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JAMA 100 Years Ago
August 6, 2003

Bullet Wounds.Bullet Wounds.

JAMA. 2003;290(5):678. doi:10.1001/jama.290.5.678-a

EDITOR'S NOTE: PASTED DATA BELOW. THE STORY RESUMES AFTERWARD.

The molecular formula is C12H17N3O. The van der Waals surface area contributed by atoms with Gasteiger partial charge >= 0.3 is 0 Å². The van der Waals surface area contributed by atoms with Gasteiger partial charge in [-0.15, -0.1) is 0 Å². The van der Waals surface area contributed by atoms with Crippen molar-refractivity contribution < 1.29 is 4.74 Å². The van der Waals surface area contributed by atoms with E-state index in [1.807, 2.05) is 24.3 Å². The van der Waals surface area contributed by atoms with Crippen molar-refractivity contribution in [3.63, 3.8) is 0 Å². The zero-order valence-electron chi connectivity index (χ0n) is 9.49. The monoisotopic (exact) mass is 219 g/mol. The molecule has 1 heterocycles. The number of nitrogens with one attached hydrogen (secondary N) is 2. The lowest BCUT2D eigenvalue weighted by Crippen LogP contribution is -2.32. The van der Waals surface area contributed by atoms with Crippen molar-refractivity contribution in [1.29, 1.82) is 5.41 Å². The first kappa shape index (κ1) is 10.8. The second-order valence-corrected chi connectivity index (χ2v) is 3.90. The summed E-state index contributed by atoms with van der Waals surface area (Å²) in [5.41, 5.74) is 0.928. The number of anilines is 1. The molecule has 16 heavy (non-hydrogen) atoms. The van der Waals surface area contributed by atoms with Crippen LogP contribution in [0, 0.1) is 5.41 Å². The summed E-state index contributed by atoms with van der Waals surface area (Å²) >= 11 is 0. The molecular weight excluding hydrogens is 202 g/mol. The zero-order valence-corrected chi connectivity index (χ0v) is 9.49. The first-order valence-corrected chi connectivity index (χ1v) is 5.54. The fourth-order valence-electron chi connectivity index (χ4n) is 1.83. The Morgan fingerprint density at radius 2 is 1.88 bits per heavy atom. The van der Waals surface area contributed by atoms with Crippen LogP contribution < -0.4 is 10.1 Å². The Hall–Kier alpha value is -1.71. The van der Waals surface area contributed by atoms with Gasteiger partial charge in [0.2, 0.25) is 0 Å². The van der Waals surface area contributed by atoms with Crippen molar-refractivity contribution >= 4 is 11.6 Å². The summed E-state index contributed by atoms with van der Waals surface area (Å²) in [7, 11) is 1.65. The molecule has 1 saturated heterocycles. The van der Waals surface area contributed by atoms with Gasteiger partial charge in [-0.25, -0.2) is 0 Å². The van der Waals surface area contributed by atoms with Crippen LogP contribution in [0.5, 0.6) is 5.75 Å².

CURRENT MEDICAL LITERATURE.—From a study of modern high velocity military bullets, Law advises to refrain from meddlesome treatment of the wounds. Dressings should be less frequently changed on the field for fear of infection. He also notices the peculiar lack of susceptibility of the blood vessels to wounds, and the rarity of external primary hemorrhage. Lodgment of the projectile is relatively frequent, on account of the range of fire, but attempts at removal should be abstained from unless it causes trouble. Primary amputations are rarely necessary except with shell wounds or great infection. Fracture cases do as well as those in civil practice. Infection from the undeformed bullet is rare. Head wounds are among the most fatal class of cases and require most frequently operative interference. Joint wounds are among the most favorable class, and generally leave perfect function. Thoracic wounds, unless immediately fatal, recover with few complications. Tetanus and gangrene are exceptional. Abdominal perforating wounds constitute the most serious class and should not be operated on. He considers the high velocity steel-jacketed projectile as a step towards the end of all wars. It disables the enemy with the minimum of death, suffering and maiming, and impairs the subject less for future life after his return home. (1903;41:633)